La Pinta is a downsized cruise liner, optimised for the islands with wetsuits and hot showers for that post-snorkel warm-up. After an encounter with a turtle I was greeted on deck with a mug of Ecuadorian hot chocolate. Everything about La Pinta is luxurious yet businesslike, The Beagle with broadband (and a cocktail bar). The islands, however, are not for pleasure seekers. Nor for backpackers or beach bums. There are cheaper hotels in the major settlements of Puerto Ayora on Santa Cruz island and Puerto Baquerizo Moreno on San Cristóbal - but the high price of physically getting here plus a $100 USD entry fee to the park is designed to keep the idly curious out. The Galápagos Islands demand close attention and deserve it. Everything is in the tiny detail.

And you must obey the rules. Don’t touch the animals. Take nothing back with you but photographs. Stay on the paths (there’s a volcano down there) and don’t go where it says animals only. We learned lots from our professional guides, who are obliged by law to pass examinations every few years to make sure that they know the rules of the national park as well as the names and ecological relationships of the local fauna. They love them, that is clear from the start, but without the Disneyfied sentimentality that outsiders like us bring with them. For example on one beach picking our way across a harem of snoozing female fur seals, Joe suddenly called out ‘Dad! There’s one being born!’ And there was a blob of fur and blood - but immediately frigate birds were pouncing on the placenta and pelicans barging into the feast. It looked utterly horrific until the mother plucked the pup in her mouth and installed it snugly under her tummy. Everyone loves a happy ending.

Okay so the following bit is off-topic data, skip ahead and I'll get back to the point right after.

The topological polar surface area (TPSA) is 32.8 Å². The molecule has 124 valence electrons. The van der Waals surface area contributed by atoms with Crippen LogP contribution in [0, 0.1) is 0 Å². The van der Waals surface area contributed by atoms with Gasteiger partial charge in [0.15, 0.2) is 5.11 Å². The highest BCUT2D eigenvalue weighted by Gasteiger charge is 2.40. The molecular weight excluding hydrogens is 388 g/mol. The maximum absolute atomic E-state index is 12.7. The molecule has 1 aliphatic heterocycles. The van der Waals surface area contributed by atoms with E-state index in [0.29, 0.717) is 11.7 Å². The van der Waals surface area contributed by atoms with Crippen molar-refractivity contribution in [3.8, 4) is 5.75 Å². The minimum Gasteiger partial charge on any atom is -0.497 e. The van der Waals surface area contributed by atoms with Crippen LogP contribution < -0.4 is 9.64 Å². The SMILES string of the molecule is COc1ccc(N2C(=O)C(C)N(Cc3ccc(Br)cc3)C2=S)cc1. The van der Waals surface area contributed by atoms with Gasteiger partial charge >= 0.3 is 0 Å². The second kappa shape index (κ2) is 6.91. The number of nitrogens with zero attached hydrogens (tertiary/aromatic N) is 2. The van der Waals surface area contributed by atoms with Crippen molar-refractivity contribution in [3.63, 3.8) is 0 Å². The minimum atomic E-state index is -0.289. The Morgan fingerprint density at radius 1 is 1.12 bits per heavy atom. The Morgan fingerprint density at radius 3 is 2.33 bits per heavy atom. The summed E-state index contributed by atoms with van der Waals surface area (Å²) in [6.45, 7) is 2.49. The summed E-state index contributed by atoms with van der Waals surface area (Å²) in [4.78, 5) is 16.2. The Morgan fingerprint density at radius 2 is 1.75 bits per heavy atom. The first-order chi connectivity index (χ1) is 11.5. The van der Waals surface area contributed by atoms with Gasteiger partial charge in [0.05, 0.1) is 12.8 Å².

These animal encounters never failed to astonish. And not just in the wild. Sea lions bask at bus stops. Iguanas prowl the dry stone walls. The Puerto Ayora fish dock was taken over by sea lions and pelicans, leaving the fishmonger under the illusion that he was in charge. 

Evenings were spent in philosophic discourse on our place in the cosmos. There are so many puzzles here that it is impossible not to share one’s sense of wonder with anyone who will listen. And there’s nothing like an encounter with a herd of giant tortoises to revive the spirits. We found them on a coffee ranch in the Santa Cruz highlands. The outsize chelonians (you’ve got to pick up on the zoological terms fast) are normally solitary but they come here to cool down together in giant-tortoise-sized mudbaths. Approach them frontally and they retreat into their shell, exhaling air in a resigned sounding sigh. We left them happily munching on overripe guavas, an introduced plant species but nevertheless one they seem especially to adore.

Ecuador has Amazonian jungle and snow-capped mountains. It has a rich indian culture and palmy beaches - but it’s those fantastic islands which really keep the visitors coming.

Christy Campbell